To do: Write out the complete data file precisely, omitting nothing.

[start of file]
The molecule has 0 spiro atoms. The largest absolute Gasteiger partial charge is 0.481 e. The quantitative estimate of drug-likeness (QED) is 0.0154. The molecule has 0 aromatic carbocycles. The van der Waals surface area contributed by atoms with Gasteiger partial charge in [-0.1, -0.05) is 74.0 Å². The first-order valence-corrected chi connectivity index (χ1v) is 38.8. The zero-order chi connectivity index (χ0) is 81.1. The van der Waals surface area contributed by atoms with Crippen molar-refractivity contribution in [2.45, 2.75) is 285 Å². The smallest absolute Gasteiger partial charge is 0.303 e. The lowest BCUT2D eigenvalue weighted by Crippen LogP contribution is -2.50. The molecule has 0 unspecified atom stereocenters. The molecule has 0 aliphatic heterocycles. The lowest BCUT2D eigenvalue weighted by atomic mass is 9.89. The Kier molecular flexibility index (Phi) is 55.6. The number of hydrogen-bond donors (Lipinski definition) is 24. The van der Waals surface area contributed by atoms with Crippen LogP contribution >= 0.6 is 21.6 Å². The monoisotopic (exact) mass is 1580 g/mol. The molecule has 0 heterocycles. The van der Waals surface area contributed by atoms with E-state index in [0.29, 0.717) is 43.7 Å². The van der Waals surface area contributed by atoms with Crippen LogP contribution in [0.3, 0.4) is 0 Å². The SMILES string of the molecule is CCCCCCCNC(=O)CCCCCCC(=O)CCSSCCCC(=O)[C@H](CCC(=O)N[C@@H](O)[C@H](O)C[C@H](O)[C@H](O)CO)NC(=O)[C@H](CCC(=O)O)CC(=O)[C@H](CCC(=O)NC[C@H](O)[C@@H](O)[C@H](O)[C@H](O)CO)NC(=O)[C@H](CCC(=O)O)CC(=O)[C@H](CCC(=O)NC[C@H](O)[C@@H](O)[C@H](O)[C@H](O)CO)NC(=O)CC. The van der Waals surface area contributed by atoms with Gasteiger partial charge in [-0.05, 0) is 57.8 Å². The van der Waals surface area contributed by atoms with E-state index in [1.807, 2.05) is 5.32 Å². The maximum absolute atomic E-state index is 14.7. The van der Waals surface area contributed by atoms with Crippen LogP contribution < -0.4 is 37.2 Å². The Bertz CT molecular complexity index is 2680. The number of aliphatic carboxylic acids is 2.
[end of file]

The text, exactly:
The molecule has 0 spiro atoms. The largest absolute Gasteiger partial charge is 0.481 e. The quantitative estimate of drug-likeness (QED) is 0.0154. The molecule has 0 aromatic carbocycles. The van der Waals surface area contributed by atoms with Gasteiger partial charge in [-0.1, -0.05) is 74.0 Å². The first-order valence-corrected chi connectivity index (χ1v) is 38.8. The zero-order chi connectivity index (χ0) is 81.1. The van der Waals surface area contributed by atoms with Crippen molar-refractivity contribution in [2.45, 2.75) is 285 Å². The smallest absolute Gasteiger partial charge is 0.303 e. The lowest BCUT2D eigenvalue weighted by Crippen LogP contribution is -2.50. The molecule has 0 unspecified atom stereocenters. The molecule has 0 aliphatic heterocycles. The lowest BCUT2D eigenvalue weighted by atomic mass is 9.89. The Kier molecular flexibility index (Phi) is 55.6. The number of hydrogen-bond donors (Lipinski definition) is 24. The van der Waals surface area contributed by atoms with Crippen LogP contribution >= 0.6 is 21.6 Å². The monoisotopic (exact) mass is 1580 g/mol. The molecule has 0 heterocycles. The van der Waals surface area contributed by atoms with E-state index in [0.29, 0.717) is 43.7 Å². The van der Waals surface area contributed by atoms with Crippen LogP contribution in [0.3, 0.4) is 0 Å². The SMILES string of the molecule is CCCCCCCNC(=O)CCCCCCC(=O)CCSSCCCC(=O)[C@H](CCC(=O)N[C@@H](O)[C@H](O)C[C@H](O)[C@H](O)CO)NC(=O)[C@H](CCC(=O)O)CC(=O)[C@H](CCC(=O)NC[C@H](O)[C@@H](O)[C@H](O)[C@H](O)CO)NC(=O)[C@H](CCC(=O)O)CC(=O)[C@H](CCC(=O)NC[C@H](O)[C@@H](O)[C@H](O)[C@H](O)CO)NC(=O)CC. The van der Waals surface area contributed by atoms with Gasteiger partial charge in [-0.05, 0) is 57.8 Å². The van der Waals surface area contributed by atoms with E-state index in [1.807, 2.05) is 5.32 Å². The maximum absolute atomic E-state index is 14.7. The van der Waals surface area contributed by atoms with Crippen LogP contribution < -0.4 is 37.2 Å². The Bertz CT molecular complexity index is 2680. The number of aliphatic carboxylic acids is 2.